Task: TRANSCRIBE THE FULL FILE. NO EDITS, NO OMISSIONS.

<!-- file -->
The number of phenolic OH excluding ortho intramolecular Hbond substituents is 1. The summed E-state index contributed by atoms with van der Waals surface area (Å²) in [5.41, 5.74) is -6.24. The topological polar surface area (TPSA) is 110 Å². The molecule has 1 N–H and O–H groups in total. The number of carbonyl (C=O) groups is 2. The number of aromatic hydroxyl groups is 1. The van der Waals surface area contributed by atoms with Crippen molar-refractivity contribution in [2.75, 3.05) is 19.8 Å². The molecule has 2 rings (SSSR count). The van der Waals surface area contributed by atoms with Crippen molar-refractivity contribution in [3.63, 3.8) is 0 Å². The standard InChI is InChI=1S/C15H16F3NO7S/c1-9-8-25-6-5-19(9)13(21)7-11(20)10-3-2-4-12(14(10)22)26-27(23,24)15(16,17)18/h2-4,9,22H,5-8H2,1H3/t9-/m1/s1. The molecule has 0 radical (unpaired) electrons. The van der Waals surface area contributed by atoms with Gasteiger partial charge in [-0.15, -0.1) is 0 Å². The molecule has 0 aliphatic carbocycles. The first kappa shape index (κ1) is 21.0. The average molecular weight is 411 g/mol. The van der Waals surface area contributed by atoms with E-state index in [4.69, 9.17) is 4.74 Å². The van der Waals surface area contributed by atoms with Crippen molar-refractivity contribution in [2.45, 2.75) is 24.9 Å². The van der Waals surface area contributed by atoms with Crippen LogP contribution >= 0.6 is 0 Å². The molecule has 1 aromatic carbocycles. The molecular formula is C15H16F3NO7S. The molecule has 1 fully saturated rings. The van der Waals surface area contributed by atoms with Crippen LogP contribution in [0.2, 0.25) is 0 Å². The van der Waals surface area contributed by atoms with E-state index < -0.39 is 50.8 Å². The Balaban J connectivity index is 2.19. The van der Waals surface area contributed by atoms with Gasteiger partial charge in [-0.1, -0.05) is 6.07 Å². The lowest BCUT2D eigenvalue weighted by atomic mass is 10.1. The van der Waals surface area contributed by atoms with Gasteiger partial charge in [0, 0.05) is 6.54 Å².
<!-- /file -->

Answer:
The number of phenolic OH excluding ortho intramolecular Hbond substituents is 1. The summed E-state index contributed by atoms with van der Waals surface area (Å²) in [5.41, 5.74) is -6.24. The topological polar surface area (TPSA) is 110 Å². The molecule has 1 N–H and O–H groups in total. The number of carbonyl (C=O) groups is 2. The number of aromatic hydroxyl groups is 1. The van der Waals surface area contributed by atoms with Crippen molar-refractivity contribution in [2.75, 3.05) is 19.8 Å². The molecule has 2 rings (SSSR count). The van der Waals surface area contributed by atoms with Crippen molar-refractivity contribution in [3.63, 3.8) is 0 Å². The standard InChI is InChI=1S/C15H16F3NO7S/c1-9-8-25-6-5-19(9)13(21)7-11(20)10-3-2-4-12(14(10)22)26-27(23,24)15(16,17)18/h2-4,9,22H,5-8H2,1H3/t9-/m1/s1. The molecule has 0 radical (unpaired) electrons. The van der Waals surface area contributed by atoms with Gasteiger partial charge in [-0.15, -0.1) is 0 Å². The molecule has 0 aliphatic carbocycles. The first kappa shape index (κ1) is 21.0. The average molecular weight is 411 g/mol. The van der Waals surface area contributed by atoms with E-state index in [4.69, 9.17) is 4.74 Å². The van der Waals surface area contributed by atoms with Crippen molar-refractivity contribution in [2.45, 2.75) is 24.9 Å². The van der Waals surface area contributed by atoms with Crippen LogP contribution >= 0.6 is 0 Å². The molecule has 1 aromatic carbocycles. The molecular formula is C15H16F3NO7S. The molecule has 1 fully saturated rings. The van der Waals surface area contributed by atoms with Crippen LogP contribution in [0.2, 0.25) is 0 Å². The van der Waals surface area contributed by atoms with E-state index < -0.39 is 50.8 Å². The Balaban J connectivity index is 2.19. The van der Waals surface area contributed by atoms with Gasteiger partial charge in [-0.1, -0.05) is 6.07 Å². The lowest BCUT2D eigenvalue weighted by atomic mass is 10.1. The van der Waals surface area contributed by atoms with Gasteiger partial charge in [0, 0.05) is 6.54 Å².